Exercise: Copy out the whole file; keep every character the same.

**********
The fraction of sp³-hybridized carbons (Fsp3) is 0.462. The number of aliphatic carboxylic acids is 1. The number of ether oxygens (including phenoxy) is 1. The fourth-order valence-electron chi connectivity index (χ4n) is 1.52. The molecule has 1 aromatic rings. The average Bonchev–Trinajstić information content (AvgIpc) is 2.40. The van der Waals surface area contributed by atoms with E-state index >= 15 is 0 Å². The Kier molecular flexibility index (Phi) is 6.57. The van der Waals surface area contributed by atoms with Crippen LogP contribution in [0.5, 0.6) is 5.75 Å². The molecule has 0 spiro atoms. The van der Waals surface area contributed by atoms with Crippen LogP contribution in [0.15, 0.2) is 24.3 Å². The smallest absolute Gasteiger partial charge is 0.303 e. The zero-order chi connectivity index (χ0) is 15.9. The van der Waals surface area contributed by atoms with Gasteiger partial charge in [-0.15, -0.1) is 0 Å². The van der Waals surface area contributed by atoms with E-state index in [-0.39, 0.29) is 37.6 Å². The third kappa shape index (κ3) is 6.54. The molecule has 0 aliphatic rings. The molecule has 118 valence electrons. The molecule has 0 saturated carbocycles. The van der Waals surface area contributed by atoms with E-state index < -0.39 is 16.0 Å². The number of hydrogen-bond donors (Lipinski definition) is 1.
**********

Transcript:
The fraction of sp³-hybridized carbons (Fsp3) is 0.462. The number of aliphatic carboxylic acids is 1. The number of ether oxygens (including phenoxy) is 1. The fourth-order valence-electron chi connectivity index (χ4n) is 1.52. The molecule has 1 aromatic rings. The average Bonchev–Trinajstić information content (AvgIpc) is 2.40. The van der Waals surface area contributed by atoms with E-state index >= 15 is 0 Å². The Kier molecular flexibility index (Phi) is 6.57. The van der Waals surface area contributed by atoms with Crippen LogP contribution in [0.5, 0.6) is 5.75 Å². The molecule has 0 spiro atoms. The van der Waals surface area contributed by atoms with Crippen LogP contribution in [0.15, 0.2) is 24.3 Å². The smallest absolute Gasteiger partial charge is 0.303 e. The zero-order chi connectivity index (χ0) is 15.9. The van der Waals surface area contributed by atoms with Gasteiger partial charge in [-0.15, -0.1) is 0 Å². The van der Waals surface area contributed by atoms with E-state index in [-0.39, 0.29) is 37.6 Å². The third kappa shape index (κ3) is 6.54. The molecule has 0 aliphatic rings. The molecule has 118 valence electrons. The molecule has 0 saturated carbocycles. The van der Waals surface area contributed by atoms with E-state index < -0.39 is 16.0 Å². The number of hydrogen-bond donors (Lipinski definition) is 1.